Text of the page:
Salem Custom House Receipt, September 13, 1847
Salem Custom House Receipt, September 13, 1847
The receipt is signed by Nathaniel Hawthorne and Burchmore 
Salem Custom House Receipt, April 18, 1848 signed by Nathaniel Hawthorne
Salem Custom House Receipt, April 18, 1848 signed by Nathaniel Hawthorne
 
Salem Custom House Receipt from June, 1848
Salem Custom House Receipt from June, 1848
This receipt, signed by Hawthorne and General Miller, is for hides, ivory, nuts, and coffee brought to Salem on a ship from Africa. 
Salem Custom House receipt from May, 1848
Salem Custom House receipt from May, 1848
This receipt, signed by Hawthorne and Burchmore, is from a ship coming into Salem from Ceylon and Africa with hides, ivory, limes and two lions. (courtesy of The House of the Seven Gables Historic Site)
Hawthorne's Royalty Account from Ticknor and Fields dated July 10, 1865.
Hawthorne's Royalty Account from Ticknor and Fields dated July 10, 1865.
This account includes income from The Scarlet Letter
Mention of The Scarlet Letter
Mention of The Scarlet Letter
Page from the Historic Structure Report. (courtesy of Salem Maritime National Historic Site)
Summary Page
Summary Page
Page from the Historic Structure Report. (courtesy of Salem Maritime National Historic Site)
Plans for the Custom House
Plans for the Custom House
Page from the Historic Structure Report. (courtesy of Salem Maritime National Historic Site)
Alternate plan for the Salem Custom House
Alternate plan for the Salem Custom House
A Greek Revival plan for the Custom House. (courtesy of Salem Maritime National Historic Site)
Article from the June 11, 1849 edition of the <I>Salem Register </I> on Hawthorne's firing from his position as Surveyor of the Port at the Salem Custom House. Part 1.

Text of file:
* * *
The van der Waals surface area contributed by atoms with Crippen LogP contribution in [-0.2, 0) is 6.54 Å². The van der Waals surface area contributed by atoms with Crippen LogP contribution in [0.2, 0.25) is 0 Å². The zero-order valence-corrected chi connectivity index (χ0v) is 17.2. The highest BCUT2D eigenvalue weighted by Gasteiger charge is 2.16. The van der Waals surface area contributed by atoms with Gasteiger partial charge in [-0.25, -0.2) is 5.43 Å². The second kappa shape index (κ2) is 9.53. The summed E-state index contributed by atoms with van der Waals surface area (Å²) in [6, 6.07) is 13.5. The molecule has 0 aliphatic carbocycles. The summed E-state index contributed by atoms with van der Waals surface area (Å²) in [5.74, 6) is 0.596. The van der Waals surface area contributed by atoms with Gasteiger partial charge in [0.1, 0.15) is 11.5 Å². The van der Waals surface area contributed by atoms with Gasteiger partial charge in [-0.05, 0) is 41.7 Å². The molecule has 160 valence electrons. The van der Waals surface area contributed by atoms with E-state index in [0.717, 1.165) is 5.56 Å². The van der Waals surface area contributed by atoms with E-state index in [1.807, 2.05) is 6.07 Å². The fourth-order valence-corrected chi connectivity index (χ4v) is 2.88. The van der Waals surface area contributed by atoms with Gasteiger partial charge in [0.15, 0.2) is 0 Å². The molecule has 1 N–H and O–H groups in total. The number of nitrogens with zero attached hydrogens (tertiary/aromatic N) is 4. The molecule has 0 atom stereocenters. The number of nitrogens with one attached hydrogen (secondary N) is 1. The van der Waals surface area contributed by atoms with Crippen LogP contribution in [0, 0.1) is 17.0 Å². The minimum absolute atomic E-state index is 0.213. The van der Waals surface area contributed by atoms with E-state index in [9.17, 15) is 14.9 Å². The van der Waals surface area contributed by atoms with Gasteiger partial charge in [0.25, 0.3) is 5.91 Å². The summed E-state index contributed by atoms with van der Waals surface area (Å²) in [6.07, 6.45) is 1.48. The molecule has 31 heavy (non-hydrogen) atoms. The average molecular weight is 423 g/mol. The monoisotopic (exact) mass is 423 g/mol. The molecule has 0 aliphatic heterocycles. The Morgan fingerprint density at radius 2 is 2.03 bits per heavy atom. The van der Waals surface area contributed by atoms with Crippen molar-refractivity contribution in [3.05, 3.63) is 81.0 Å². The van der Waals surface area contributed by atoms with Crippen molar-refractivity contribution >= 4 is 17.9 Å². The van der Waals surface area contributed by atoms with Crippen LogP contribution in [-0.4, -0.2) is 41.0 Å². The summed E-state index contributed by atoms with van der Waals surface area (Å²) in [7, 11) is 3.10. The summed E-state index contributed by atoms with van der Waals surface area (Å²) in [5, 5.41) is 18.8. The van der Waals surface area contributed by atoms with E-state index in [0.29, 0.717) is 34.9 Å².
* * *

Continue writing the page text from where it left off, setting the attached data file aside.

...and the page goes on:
Article from the June 11, 1849 edition of the Salem Register on Hawthorne's firing from his position as Surveyor of the Port at the Salem Custom House. Part 1.
 (courtesy of The Boston Public Library.)
	Article from the June 11, 1849 edition of the Salem Register  on Hawthorne's firing from his position as Surveyor of the Port at the Salem Custom House. Part 2.
Article from the June 11, 1849 edition of the Salem Register on Hawthorne's firing from his position as Surveyor of the Port at the Salem Custom House. Part 2.
 (courtesy of The Boston Public Library.)
Transcript Article from Salem Register, June 11, 1849 on Hawthorne’s firing from the Salem Custom House
Letter from architect Perley Putnam
Letter from Perley Putnam, "Architect" of the Original Building; June 19, 1818 (courtesy of the Salem Maritime National Historic Site, National Park Service)
page2, letter from architect Perley Putnam
Page 2 of letter from Perley Putnam, "Architect" of the Original Building; June 19, 1818 (courtesy of the Salem Maritime National Historic Site, National Park Service)
Building the Custom House
Carpenter and Mason Letter (courtesy of the Salem Maritime National Historic Site, National Park Service)
Letters from the carpenter and mason
Carpenter and Mason Letter (courtesy of the Salem Maritime National Historic Site, National Park Service)
Original Documents Related to Description and Depictions of the Salem Custom House
Poster advertising 1934 film version of <I>The Scarlet Letter</I> directed by Robert Vignola.
Article by Jim McAllister from the March 15, 2000 edition of The Salem Evening News entitled " ‘A’ for Effort" on film adaptations of The Scarlet Letter. (courtesy of Jim McAllister)
Portrait of Simon Forrester, eighteenth-century Salem merchant

Article by Jim McAllister from the March 22, 2000 edition of The Salem Evening News entitled "Forrester Was An Active Millionaire." (courtesy of Jim McAllister)